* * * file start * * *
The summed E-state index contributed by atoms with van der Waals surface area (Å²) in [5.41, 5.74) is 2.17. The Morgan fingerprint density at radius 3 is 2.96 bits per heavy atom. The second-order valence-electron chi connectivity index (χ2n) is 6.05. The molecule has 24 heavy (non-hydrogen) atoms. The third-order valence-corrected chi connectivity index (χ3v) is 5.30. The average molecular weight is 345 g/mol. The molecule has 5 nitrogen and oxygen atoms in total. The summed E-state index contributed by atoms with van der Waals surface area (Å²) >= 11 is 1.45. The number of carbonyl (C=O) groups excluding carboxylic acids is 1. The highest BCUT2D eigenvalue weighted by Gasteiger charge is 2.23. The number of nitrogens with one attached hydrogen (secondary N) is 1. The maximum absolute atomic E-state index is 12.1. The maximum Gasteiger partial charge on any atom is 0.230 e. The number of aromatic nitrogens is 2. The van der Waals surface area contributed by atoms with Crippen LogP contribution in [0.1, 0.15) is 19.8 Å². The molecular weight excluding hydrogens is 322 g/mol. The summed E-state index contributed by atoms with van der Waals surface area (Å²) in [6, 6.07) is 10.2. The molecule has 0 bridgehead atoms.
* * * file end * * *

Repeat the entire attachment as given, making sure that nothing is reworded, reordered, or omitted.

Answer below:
The summed E-state index contributed by atoms with van der Waals surface area (Å²) in [5.41, 5.74) is 2.17. The Morgan fingerprint density at radius 3 is 2.96 bits per heavy atom. The second-order valence-electron chi connectivity index (χ2n) is 6.05. The molecule has 24 heavy (non-hydrogen) atoms. The third-order valence-corrected chi connectivity index (χ3v) is 5.30. The average molecular weight is 345 g/mol. The molecule has 5 nitrogen and oxygen atoms in total. The summed E-state index contributed by atoms with van der Waals surface area (Å²) >= 11 is 1.45. The number of carbonyl (C=O) groups excluding carboxylic acids is 1. The highest BCUT2D eigenvalue weighted by Gasteiger charge is 2.23. The number of nitrogens with one attached hydrogen (secondary N) is 1. The maximum absolute atomic E-state index is 12.1. The maximum Gasteiger partial charge on any atom is 0.230 e. The number of aromatic nitrogens is 2. The van der Waals surface area contributed by atoms with Crippen LogP contribution in [0.1, 0.15) is 19.8 Å². The molecular weight excluding hydrogens is 322 g/mol. The summed E-state index contributed by atoms with van der Waals surface area (Å²) in [6, 6.07) is 10.2. The molecule has 0 bridgehead atoms.